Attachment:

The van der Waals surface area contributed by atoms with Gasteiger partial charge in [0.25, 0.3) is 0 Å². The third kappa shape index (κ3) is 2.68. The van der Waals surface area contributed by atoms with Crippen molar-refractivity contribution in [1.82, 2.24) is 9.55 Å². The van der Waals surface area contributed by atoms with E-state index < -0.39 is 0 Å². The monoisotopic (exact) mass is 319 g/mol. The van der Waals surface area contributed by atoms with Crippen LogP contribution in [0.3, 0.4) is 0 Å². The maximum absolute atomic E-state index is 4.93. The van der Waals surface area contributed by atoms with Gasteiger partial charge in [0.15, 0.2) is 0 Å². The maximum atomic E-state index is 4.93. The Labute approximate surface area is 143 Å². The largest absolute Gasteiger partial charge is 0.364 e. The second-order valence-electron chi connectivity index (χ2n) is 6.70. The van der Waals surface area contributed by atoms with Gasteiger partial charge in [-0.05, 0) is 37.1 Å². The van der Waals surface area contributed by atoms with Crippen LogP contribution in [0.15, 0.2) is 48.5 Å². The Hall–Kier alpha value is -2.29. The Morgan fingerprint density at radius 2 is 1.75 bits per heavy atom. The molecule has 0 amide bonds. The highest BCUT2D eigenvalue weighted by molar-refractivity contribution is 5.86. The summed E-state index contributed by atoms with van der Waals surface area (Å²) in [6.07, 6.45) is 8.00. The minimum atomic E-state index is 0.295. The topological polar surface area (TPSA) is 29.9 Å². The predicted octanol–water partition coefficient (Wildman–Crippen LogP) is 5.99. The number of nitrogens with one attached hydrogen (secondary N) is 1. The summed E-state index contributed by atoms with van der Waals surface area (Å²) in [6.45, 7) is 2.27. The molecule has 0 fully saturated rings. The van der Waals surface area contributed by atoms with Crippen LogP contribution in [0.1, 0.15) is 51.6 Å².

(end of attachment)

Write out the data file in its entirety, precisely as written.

The van der Waals surface area contributed by atoms with Gasteiger partial charge in [0.25, 0.3) is 0 Å². The third kappa shape index (κ3) is 2.68. The van der Waals surface area contributed by atoms with Crippen molar-refractivity contribution in [1.82, 2.24) is 9.55 Å². The van der Waals surface area contributed by atoms with E-state index < -0.39 is 0 Å². The monoisotopic (exact) mass is 319 g/mol. The van der Waals surface area contributed by atoms with Crippen LogP contribution in [0.3, 0.4) is 0 Å². The maximum absolute atomic E-state index is 4.93. The van der Waals surface area contributed by atoms with Gasteiger partial charge in [0.15, 0.2) is 0 Å². The maximum atomic E-state index is 4.93. The Labute approximate surface area is 143 Å². The largest absolute Gasteiger partial charge is 0.364 e. The second-order valence-electron chi connectivity index (χ2n) is 6.70. The van der Waals surface area contributed by atoms with Gasteiger partial charge in [-0.05, 0) is 37.1 Å². The van der Waals surface area contributed by atoms with Crippen LogP contribution in [0.15, 0.2) is 48.5 Å². The Hall–Kier alpha value is -2.29. The Morgan fingerprint density at radius 2 is 1.75 bits per heavy atom. The molecule has 0 amide bonds. The highest BCUT2D eigenvalue weighted by molar-refractivity contribution is 5.86. The summed E-state index contributed by atoms with van der Waals surface area (Å²) in [6.07, 6.45) is 8.00. The minimum atomic E-state index is 0.295. The topological polar surface area (TPSA) is 29.9 Å². The predicted octanol–water partition coefficient (Wildman–Crippen LogP) is 5.99. The number of nitrogens with one attached hydrogen (secondary N) is 1. The summed E-state index contributed by atoms with van der Waals surface area (Å²) in [6.45, 7) is 2.27. The molecule has 0 fully saturated rings. The van der Waals surface area contributed by atoms with Crippen LogP contribution in [0.1, 0.15) is 51.6 Å².